How IBS Can Impact Your Weight

If you frequently have gastrointestinal symptoms such as stomach cramping, pain, diarrhea, constipation, gas, and bloating, you may have irritable bowel syndrome, commonly known as IBS (via MedicalNewsToday). Although IBS is a common gastrointestinal (GI) disorder, according to the Cleveland Clinic, researchers don't know exactly what causes it. There are a number of theories, however, including problems with how your GI muscles contract to extra-sensitive nerves in the GI system.

IBS can have a drastic impact on your quality of life, according to a 2022 study published in the Journal of Psychosomatic Research. The study showed that IBS patients noted a lower quality of life than those who did not live with the condition. A 2017 study published in Health and Quality of Life Outcomes showed that IBS patients experienced increased anxiety, depression, and decreased productivity at work. However, IBS could also indirectly impact your life when it comes to your waistline.

Your diet can impact IBS

In general, IBS as a condition should not directly cause weight loss or weight gain, but the way it affects your diet and lifestyle can be a factor (via MedicalNewsToday). In certain cases, some patients with IBS will avoid trigger foods, like fruits and vegetables, in favor of more easily-digestible foods like pasta, rice, and white bread. The problem there is that these foods are high in caloric content, leading to weight gain.

Additionally, people with IBS can sometimes find that their symptoms are triggered by physical activity (via the Gastro Center of New Jersey). Exercises like jumping or running can exacerbate intestinal distress, leading people with IBS to avoid these kinds of activities. As a result, the lack of physical activity, coupled with an improper diet, can lead to weight gain.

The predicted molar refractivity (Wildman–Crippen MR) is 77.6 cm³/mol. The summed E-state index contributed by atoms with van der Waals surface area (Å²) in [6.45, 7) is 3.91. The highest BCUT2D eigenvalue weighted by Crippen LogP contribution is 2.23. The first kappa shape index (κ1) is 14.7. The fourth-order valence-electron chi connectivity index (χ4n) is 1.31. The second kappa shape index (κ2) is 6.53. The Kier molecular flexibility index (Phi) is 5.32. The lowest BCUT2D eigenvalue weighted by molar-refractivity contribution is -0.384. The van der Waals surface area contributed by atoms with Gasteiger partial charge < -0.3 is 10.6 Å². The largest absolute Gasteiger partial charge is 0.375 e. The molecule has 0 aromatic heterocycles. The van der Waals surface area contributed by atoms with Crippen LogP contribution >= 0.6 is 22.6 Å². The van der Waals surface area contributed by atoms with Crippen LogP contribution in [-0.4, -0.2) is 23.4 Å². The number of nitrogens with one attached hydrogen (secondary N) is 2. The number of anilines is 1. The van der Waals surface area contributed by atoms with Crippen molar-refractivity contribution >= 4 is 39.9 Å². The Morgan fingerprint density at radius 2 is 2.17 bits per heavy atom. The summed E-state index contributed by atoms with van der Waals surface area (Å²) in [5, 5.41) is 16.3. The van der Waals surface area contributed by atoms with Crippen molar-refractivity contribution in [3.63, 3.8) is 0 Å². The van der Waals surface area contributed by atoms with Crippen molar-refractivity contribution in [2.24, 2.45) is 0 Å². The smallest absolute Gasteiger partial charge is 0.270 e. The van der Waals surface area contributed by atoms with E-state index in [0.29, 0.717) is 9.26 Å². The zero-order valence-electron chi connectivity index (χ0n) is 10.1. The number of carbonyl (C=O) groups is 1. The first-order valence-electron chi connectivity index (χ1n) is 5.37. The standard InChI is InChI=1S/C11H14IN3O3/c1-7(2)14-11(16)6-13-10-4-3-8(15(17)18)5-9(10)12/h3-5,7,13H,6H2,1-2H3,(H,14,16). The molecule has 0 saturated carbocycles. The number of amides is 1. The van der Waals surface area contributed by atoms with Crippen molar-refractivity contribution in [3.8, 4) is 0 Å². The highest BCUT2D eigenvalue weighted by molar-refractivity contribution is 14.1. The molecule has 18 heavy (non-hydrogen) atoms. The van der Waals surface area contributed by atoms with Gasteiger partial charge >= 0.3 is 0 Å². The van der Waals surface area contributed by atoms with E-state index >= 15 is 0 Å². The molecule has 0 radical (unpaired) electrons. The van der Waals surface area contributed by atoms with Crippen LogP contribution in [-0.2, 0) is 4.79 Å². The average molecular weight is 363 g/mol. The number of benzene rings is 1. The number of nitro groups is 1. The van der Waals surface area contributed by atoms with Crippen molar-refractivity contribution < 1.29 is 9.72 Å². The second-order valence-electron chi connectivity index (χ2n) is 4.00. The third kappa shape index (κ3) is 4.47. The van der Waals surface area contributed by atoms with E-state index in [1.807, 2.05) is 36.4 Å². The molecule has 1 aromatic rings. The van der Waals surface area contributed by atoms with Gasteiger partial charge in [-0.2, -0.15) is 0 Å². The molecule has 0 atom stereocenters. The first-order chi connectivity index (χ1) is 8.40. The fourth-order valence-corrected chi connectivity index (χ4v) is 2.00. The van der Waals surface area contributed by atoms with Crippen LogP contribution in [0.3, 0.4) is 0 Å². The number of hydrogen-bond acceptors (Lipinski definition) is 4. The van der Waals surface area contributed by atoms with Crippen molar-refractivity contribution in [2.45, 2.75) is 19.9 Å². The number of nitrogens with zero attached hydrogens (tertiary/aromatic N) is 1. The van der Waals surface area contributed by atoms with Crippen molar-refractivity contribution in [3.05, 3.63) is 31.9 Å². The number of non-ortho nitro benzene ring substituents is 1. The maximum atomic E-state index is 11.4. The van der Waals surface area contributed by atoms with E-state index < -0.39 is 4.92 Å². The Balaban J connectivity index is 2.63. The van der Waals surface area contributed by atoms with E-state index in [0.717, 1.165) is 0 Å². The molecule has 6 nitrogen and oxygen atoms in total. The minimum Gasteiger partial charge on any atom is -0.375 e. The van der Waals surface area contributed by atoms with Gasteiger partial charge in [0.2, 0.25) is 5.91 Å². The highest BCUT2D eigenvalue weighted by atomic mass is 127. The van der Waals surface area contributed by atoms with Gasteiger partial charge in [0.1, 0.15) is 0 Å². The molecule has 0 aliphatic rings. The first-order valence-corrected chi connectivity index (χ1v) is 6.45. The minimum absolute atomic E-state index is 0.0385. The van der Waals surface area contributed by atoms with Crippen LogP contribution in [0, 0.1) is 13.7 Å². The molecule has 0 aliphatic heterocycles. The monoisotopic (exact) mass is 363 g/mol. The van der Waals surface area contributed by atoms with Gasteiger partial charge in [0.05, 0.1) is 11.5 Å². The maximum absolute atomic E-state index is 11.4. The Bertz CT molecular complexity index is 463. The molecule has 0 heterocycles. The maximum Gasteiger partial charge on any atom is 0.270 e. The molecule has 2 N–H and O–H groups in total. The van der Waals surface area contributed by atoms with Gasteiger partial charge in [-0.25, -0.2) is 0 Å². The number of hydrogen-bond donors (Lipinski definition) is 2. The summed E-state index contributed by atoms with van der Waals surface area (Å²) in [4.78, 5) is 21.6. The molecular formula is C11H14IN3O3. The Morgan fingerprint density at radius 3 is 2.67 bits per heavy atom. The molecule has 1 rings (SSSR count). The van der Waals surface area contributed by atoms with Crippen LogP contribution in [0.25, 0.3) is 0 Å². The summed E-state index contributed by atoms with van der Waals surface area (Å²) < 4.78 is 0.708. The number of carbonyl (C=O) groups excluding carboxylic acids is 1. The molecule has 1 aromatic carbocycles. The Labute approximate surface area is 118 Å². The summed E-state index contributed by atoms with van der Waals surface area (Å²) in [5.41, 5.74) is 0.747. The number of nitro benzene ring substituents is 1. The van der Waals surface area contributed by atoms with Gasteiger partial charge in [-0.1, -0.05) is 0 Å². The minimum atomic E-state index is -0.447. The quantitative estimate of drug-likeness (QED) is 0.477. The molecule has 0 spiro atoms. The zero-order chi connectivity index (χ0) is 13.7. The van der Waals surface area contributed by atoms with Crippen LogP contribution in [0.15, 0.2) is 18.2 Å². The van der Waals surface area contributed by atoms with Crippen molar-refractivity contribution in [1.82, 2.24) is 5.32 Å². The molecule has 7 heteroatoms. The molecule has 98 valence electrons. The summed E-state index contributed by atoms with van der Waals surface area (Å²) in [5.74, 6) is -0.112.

On the other side of the coin, weight loss symptoms related to IBS can stem from patients avoiding eating in the hope of preventing abdominal pain and cramps (via Healthline). A doctor may also recommend a low FODMAP diet, which stands for fermentable oligo-di-monosaccharides and polyols. High FODMAP foods tend to be high in fructose and lactose, which can cause IBS symptoms. Patients on a low FODMAP diet may find it easier to lose weight.

Your hormones could be at fault

There could also be a hormonal link to your IBS and weight gain. A 2015 study published in the World Journal of Gastroenterology found that certain hormones residing in the gut that regulate weight were at abnormal levels in IBS patients. These abnormal levels may result in increased appetite and a higher food intake.

You may also be experiencing food-related anxiety as a result of your IBS symptoms. A 2019 study published in Gastroenterology & Hepatology found that patients who lived with IBS demonstrated a wide range of behaviors that could lead to weight loss. These included skipping meals and limiting food intake.

If you have IBS, it's recommended that you stick to a diet of several small meals versus large meals (via Healthline). You also want to avoid foods that have been known to exacerbate IBS symptoms, including beans, cabbage, fried foods, and foods that are high in fat. It may be wise to keep a food journal to help you identify what foods may be triggering your symptoms. You should consult with your doctor about your IBS and resultant symptoms. They can help determine the best diet to keep your gut health and weight in check.